• @mrbaozi if you have 10.1 the SequencePosition approachlooks to be better ...but I have not tested it. Apr 2 '15 at 23:12

There are some problems with your example code, you are incrementing i twice, it looks like you might subscript past the end of data, etc.

Consider this idea. It sounds like you are looking at triples in your data. So start with

Partition[data, 3, 1]

That is going to take overlapping triples of your data and you process each triple separately.

Now write a function that takes three consecutive items and returns a (potentially) cleaned first item.

f[{{x1_,__},{x2_,__},{x3_,__}}]:=If[x1-x2>2000, (x1+x3)/2, x1];

That takes a list of three rows from your data and if the difference between the first item in the first two rows is too great then averages the first and third, otherwise it gives you the unchanged first item. (This doesn't exactly match your verbal description, but your verbal description doesn't match your example code, Hopefully you can see how you want to change this to get what you really want).

Now you would like to use that function f on every triple, so

Map[f, Partition[data, 3, 1]]

Given data = {{1875.81, 1, 2}, {-1613.51, 2, 3}, {533.669, 3, 4}, {-1758.47, 4, 5}, {1613.63, 5, 6}, {100.325, 6, 7}}

it give you

{1204.74, -1613.51, 1073.65, -1758.47}

and you can try to check if that does exactly what you want

• Thanks for this, looking into it! I can't guarantee Length[data] % 3 == 0, would that break the partitioning? Also, I need the resulting list to be of the same dimension as the original list, that's why I assign new = data[[All, 1]]. Apr 1 '15 at 18:02
• @mrbaozi Look at the syntax of Partition carefully and check what the third argument does. Apr 1 '15 at 18:31
• Okay, this is really fast, just tested it against my loop, which is cool. But it doesn't work. When the error is at index 2 in the partitioned list, it gets eliminated - intended behavior. In the next sublist, the error will be at index 1 though, and then the mean of the error and index 3 will be returned. This is why, in my loop, I increment the counter by 1 if an offset has been found. Any ideas? Apr 1 '15 at 18:59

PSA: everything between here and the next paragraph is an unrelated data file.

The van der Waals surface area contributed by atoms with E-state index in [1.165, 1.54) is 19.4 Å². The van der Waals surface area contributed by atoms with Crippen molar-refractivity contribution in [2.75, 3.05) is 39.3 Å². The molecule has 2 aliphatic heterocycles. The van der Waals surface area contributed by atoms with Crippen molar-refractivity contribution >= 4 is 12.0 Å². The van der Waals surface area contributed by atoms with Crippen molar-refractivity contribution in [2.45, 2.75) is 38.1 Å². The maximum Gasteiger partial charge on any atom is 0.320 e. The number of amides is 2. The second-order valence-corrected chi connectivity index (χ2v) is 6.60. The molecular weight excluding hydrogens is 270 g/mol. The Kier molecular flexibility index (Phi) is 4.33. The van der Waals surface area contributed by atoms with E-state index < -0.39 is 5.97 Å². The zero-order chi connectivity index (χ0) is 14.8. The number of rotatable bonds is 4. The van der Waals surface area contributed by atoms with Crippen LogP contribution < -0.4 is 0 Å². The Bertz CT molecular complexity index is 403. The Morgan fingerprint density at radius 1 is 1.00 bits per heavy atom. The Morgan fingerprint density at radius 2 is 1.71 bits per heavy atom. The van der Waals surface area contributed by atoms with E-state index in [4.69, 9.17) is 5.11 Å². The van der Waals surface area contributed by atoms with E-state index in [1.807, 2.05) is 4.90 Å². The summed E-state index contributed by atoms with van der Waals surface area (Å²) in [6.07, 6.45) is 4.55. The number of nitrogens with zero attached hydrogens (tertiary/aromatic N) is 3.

• Bill, your proposal seems to produce a wrong result. Example with data {{455, 1, 1}, {2453, 2, 2}, {2603, 3, 3}, {3102, 4, 4}, {2968, 5, 5}, {3373, 6, 6}, {139, 7, 7}, {2570, 8, 8}, {3432, 9, 9}, {801, 10, 10}} produces for @mrbaozi: {455, 2453, 2603, 3102, 2968, 3373, 5943/2, 2570, 3432, 801} and for Bill {455, 2453, 2603, 3102, 2968, 5943/2, 139, 2570}. You may crosscheck on this... Apr 2 '15 at 2:01
• @Szabolcs Partition creates a problem in the proposal of Bill, because the original code increments twice if the a value is replaced (once in the For-loop and once in the IF-statement. It means that the replaced value needs to be skipped.... Apr 2 '15 at 2:15

For demonstration purpose I'll use some simple test data

test = Range;
test[] = 200;
test[] = -200;

test

{1, 2, 3, 4, 200, 6, -200, 8, 9, 10, 11, 12, 13, 14, 15, 16, 17, 18, 19, 20}

Here is a way using one of the Sequence* functions introduced in version 10.1 of Mathematica:

(test[[# + 1]] = Mean@test[[{#, # + 2}]]) & /@
SequencePosition[test, {a_, b_} /; Abs[a - b] > 2000, Overlaps -> False][[All, 1]];

test

{1, 2, 3, 4, 5, 6, 7, 8, 9, 10, 11, 12, 13, 14, 15, 16, 17, 18, 19, 20}

new = data[[All, 1]];
(new[[# + 1]] = Mean@new[[{#, # + 2}]]) & /@
SequencePosition[new, {a_, b_} /; Abs[a - b] > 2000, Overlaps -> False][[All, 1]];

new = ReplacePart[new,
Thread[# + 1 -> Mean@new[[{#, # + 2}]] & /@ #] &
[SequencePosition[new, {a_, b_} /; Abs[a - b] > 2000, Overlaps -> False][[All, 1]]]]
• +1 for SequencePosition. I liked these new functions. Apr 1 '15 at 21:00
• The final method doesn't return the same output as his current procedural method, presumably because you are not capturing the skipped increments Apr 1 '15 at 23:49
• @ Karsten 7, I agree with Honeychurch and some problem as with Bill's problem Apr 2 '15 at 2:30
• @MikeHoneychurch I removed ReplaceRepeated approach. Apr 2 '15 at 9:41
• @penguin77 I removed ReplaceRepeated approach. Apr 2 '15 at 9:41
Table[
If[Abs[data[[i + 1]] - data[[i]]] > 2000,
Mean[{data[[i]], data[[i + 2]]}], data[[i]]],
{i, Length[data] - 2}]

It is unclear what you want to do with the last two data points, so the above code just eliminates them.

• Doesn't this include outliers twice? Apr 1 '15 at 18:11